The Struggle for Attention—OS/2 tries but largely fails to attract users
OS/2 1.2 and 1.3 were developed at a time when the relationship between IBM and Microsoft was becoming severely strained. In late 1988, Microsoft started working on NT, initially developed as NT OS/2 (also known as as “Portable OS/2” on the IBM-Microsoft product roadmap) and ultimately released as Windows NT. At the same time, work was underway on a 32-bit OS/2 version (initially referred to as OS/2 386), eventually released by IBM as OS/2 2.0.
OS/2 1.1 was not nearly as successful as Microsoft and IBM had hoped and it was unclear how to proceed. The initial plan was to de-emphasize Windows in favor of OS/2, but Microsoft was reconsidering that decision when OS/2 failed to sell in large numbers. IBM, on the other hand, had nothing to gain from Windows and continued to push OS/2. At any rate, both companies continued developing OS/2.
In late 1989, OS/2 1.2 was released. In some ways it was what OS/2 1.0 should have been, or at least implemented all the major features that IBM and Microsoft had been promising since mid-1987. The GUI was much improved and had a much cleaner and more modern look (later used by Windows 3.0). A major addition to the OS kernel was the support for installable file systems, or IFSs. The first IFS which shipped with OS/2 was HPFS, the High-Performance File System.
HPFS was designed from the ground up by Gordon Letwin, the Chief Architect of OS/2 at Microsoft. The new filesystem overcame most of the limitations of the FAT filesystem and made OS/2 more practical for use as a server system. Among the major features of HPFS were:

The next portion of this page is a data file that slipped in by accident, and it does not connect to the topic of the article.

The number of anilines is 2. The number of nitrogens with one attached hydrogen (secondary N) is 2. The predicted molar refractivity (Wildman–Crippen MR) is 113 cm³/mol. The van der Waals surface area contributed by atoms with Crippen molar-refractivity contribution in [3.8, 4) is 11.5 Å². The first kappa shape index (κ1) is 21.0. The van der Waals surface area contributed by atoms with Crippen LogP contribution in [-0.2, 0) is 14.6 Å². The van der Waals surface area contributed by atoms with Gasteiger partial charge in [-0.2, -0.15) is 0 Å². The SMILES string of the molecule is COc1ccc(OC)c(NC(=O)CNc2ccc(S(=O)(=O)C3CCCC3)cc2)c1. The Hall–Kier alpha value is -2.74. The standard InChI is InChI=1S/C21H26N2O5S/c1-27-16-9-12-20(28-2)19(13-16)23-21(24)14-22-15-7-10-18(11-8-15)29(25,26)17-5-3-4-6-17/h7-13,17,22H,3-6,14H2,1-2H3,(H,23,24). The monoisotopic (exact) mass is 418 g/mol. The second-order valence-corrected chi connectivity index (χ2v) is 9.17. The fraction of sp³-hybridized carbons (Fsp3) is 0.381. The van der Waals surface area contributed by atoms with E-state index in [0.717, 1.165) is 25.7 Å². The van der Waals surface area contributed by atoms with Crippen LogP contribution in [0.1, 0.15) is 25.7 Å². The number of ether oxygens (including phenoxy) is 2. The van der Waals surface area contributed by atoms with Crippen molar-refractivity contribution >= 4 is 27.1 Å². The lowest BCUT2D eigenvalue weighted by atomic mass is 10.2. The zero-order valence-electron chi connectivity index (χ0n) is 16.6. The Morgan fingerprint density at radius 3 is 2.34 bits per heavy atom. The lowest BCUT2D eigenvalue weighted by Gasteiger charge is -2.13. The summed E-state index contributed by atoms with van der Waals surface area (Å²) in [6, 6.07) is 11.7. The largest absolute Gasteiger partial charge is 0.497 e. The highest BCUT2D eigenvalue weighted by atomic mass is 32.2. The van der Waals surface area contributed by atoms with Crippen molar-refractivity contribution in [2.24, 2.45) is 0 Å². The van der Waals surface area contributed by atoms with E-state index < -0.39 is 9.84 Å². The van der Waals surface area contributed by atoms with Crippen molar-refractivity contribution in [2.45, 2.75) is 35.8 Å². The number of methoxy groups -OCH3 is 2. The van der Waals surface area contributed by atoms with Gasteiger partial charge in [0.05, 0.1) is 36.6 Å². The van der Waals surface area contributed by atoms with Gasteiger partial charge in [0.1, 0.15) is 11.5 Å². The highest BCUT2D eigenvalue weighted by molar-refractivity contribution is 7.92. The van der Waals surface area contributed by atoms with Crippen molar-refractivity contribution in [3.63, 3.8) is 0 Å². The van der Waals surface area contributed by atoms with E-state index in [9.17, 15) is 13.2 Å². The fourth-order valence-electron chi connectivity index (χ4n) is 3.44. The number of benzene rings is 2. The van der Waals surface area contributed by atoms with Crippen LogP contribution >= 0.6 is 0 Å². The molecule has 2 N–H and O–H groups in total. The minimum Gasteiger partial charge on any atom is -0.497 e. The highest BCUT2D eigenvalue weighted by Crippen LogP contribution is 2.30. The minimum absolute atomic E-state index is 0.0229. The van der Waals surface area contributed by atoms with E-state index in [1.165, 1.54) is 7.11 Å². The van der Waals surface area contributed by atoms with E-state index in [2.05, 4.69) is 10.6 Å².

- No 8.3 file name limit. File names could be up to 255 characters long and the set of acceptable characters was larger than in FAT—among others, it included the space character.
- Support for Extended Attributes. Each file or directory could have up to 64K of Extended Attributes (EAs) associated with it. Any kind of information could be stored there, such as program icons, descriptions, cataloging information, etc.
- Support for large disks. While FAT volumes can only be up to 2GB large, HPFS supported up to 64GB volumes, although this theoretical limit was severely restricted by the disk drivers at the time.
- Resistance to fragmentation. While FAT drives needed to be regularly defragmented to prevent sometimes very noticeable loss of performance, HPFS tried to allocate contiguous space for files, keeping fragmentation to a minimum.
- Minimal allocation waste. The largest-sized 2GB FAT volumes allocated space in 64KB clusters, leading to massive disk space waste (easily 50%), whereas HPFS allocated 512 byte sectors, thus minimizing the losses.
- High damage resistance. If the FAT table on a FAT volume was destroyed, the remaining data became a pool of digital goo because all of the allocation information was stored in the FAT. HPFS, on the other hand, duplicated some of the information and kept the disk structures doubly linked (i.e. linked in both directions). This scheme guaranteed that if one area of the disk was damaged, the data loss could be localized to that area of the disk. Even if a directory sector was damaged for instance, the files in that directory could still be recovered.
There were two versions of the HPFS filesystem available: the “plain” HPFS and HPFS386. The latter was included with Microsoft LAN Manager (and IBM LAN Server), was considerably faster, allowed much larger cache sizes and had several extensions suitable for servers, such as built in Access Control List (ACLs) and directory limits. Moreover, it was specially enhanced performance-wise for file server use.